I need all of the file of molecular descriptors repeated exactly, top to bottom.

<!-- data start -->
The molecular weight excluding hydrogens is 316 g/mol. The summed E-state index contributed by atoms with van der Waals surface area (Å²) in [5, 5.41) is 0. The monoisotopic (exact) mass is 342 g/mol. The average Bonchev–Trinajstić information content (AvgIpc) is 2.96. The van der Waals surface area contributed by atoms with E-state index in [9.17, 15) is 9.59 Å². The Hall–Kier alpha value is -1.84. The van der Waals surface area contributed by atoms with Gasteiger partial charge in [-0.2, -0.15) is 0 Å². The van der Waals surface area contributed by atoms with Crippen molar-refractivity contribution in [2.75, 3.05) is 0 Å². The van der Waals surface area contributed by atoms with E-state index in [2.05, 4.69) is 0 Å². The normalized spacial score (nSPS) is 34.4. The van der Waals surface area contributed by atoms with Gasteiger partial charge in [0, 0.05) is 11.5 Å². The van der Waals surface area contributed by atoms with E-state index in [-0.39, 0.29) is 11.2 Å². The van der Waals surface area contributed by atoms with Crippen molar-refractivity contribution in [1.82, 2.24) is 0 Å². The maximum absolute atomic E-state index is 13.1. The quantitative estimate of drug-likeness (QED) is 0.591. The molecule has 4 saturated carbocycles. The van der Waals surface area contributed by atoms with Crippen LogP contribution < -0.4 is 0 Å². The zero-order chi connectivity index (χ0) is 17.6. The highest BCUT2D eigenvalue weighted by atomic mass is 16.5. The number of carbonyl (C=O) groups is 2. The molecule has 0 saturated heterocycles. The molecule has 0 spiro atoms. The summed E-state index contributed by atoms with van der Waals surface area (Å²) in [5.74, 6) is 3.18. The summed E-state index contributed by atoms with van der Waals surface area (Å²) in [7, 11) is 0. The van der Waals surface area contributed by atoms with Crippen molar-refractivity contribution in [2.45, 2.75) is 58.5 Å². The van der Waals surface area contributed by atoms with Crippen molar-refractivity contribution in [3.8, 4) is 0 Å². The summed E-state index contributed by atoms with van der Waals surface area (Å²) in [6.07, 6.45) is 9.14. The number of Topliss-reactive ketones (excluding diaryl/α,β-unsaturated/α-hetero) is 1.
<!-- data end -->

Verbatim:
The molecular weight excluding hydrogens is 316 g/mol. The summed E-state index contributed by atoms with van der Waals surface area (Å²) in [5, 5.41) is 0. The monoisotopic (exact) mass is 342 g/mol. The average Bonchev–Trinajstić information content (AvgIpc) is 2.96. The van der Waals surface area contributed by atoms with E-state index in [9.17, 15) is 9.59 Å². The Hall–Kier alpha value is -1.84. The van der Waals surface area contributed by atoms with Gasteiger partial charge in [-0.2, -0.15) is 0 Å². The van der Waals surface area contributed by atoms with Crippen molar-refractivity contribution in [2.75, 3.05) is 0 Å². The van der Waals surface area contributed by atoms with E-state index in [2.05, 4.69) is 0 Å². The normalized spacial score (nSPS) is 34.4. The van der Waals surface area contributed by atoms with Gasteiger partial charge in [0, 0.05) is 11.5 Å². The van der Waals surface area contributed by atoms with E-state index in [-0.39, 0.29) is 11.2 Å². The van der Waals surface area contributed by atoms with Crippen molar-refractivity contribution in [1.82, 2.24) is 0 Å². The maximum absolute atomic E-state index is 13.1. The quantitative estimate of drug-likeness (QED) is 0.591. The molecule has 4 saturated carbocycles. The van der Waals surface area contributed by atoms with Crippen LogP contribution < -0.4 is 0 Å². The zero-order chi connectivity index (χ0) is 17.6. The highest BCUT2D eigenvalue weighted by atomic mass is 16.5. The number of carbonyl (C=O) groups is 2. The molecule has 0 saturated heterocycles. The molecule has 0 spiro atoms. The summed E-state index contributed by atoms with van der Waals surface area (Å²) in [5.74, 6) is 3.18. The summed E-state index contributed by atoms with van der Waals surface area (Å²) in [7, 11) is 0. The van der Waals surface area contributed by atoms with Crippen molar-refractivity contribution in [2.45, 2.75) is 58.5 Å². The van der Waals surface area contributed by atoms with Crippen molar-refractivity contribution in [3.8, 4) is 0 Å². The summed E-state index contributed by atoms with van der Waals surface area (Å²) in [6.07, 6.45) is 9.14. The number of Topliss-reactive ketones (excluding diaryl/α,β-unsaturated/α-hetero) is 1.